aerial pellham

From resident Chris Settle's drone, an aerial view of the lake formerly known as Pelham. 

Lake Pelham, which is named after Confederate Major John Pelham, will keep its name for now.

During the Culpeper Town Council's May 11 meeting, a motion to change the name to Lake Culpeper failed with a 4-4 vote. Those in favor of the name change were council members Frank Reaves Jr., Pranas Rimeikis, Meaghan Taylor and Billy Yowell while Jamie Clancey, Keith Price, Jon Russell and Mayor Michael Olinger dissented. Councilman Keith Brown abstained from voting. Before that vote failed, Russell motioned for the name to remain Lake Pelham, which also failed.

By a 5-4 vote during its Feb. 9 meeting, the town council voted that the lake should be renamed and referred the matter to the committee consisting of several council members. The name Lake Culpeper was a suggestion forwarded to the town council by the committee.

While Clancey does not oppose the name Lake Culpeper, she thinks the decision should be reached with more community input.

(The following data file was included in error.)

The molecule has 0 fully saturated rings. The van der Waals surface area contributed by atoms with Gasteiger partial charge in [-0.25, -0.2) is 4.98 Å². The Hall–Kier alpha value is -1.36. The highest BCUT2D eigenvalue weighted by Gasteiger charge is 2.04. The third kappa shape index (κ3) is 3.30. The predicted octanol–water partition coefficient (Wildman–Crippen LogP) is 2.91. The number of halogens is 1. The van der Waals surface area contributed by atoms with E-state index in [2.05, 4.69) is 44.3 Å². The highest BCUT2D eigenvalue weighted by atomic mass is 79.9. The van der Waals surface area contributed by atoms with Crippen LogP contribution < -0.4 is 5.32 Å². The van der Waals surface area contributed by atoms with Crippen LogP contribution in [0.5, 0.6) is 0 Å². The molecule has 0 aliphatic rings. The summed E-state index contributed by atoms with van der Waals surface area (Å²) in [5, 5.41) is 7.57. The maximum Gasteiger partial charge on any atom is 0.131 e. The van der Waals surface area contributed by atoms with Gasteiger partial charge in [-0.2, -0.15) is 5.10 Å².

"I see it as an opportunity to engage the community and to have some kind of economic development, positive marketing, communications messaging...and education, specifically maybe with students kind of presenting to us why we should name the lake what they think," she said. 

Russell agreed that the name change should be left up to the people, adding that this should be accomplished in a referendum.

Brown said he is "fine" with the name Lake Culpeper, adding that he thought the town council agreed to not name the lake after another person. If it is, he wondered if the town is not returning "right back to square one."

If the lake must have a new name, Councilman Keith Price said Lake Culpeper is the best option because it has the least chance of being offensive and it "stands for everybody." That being said, he added that he opposes a name change. Mayor Michael Olinger seconded Price's thoughts.

The estimated cost to the town for renaming the lake is $5,000. The failed motion stated that the costs would be funded through the town's general fund.

The town council did not make it clear when or if future discussions would continue about renaming the lake.

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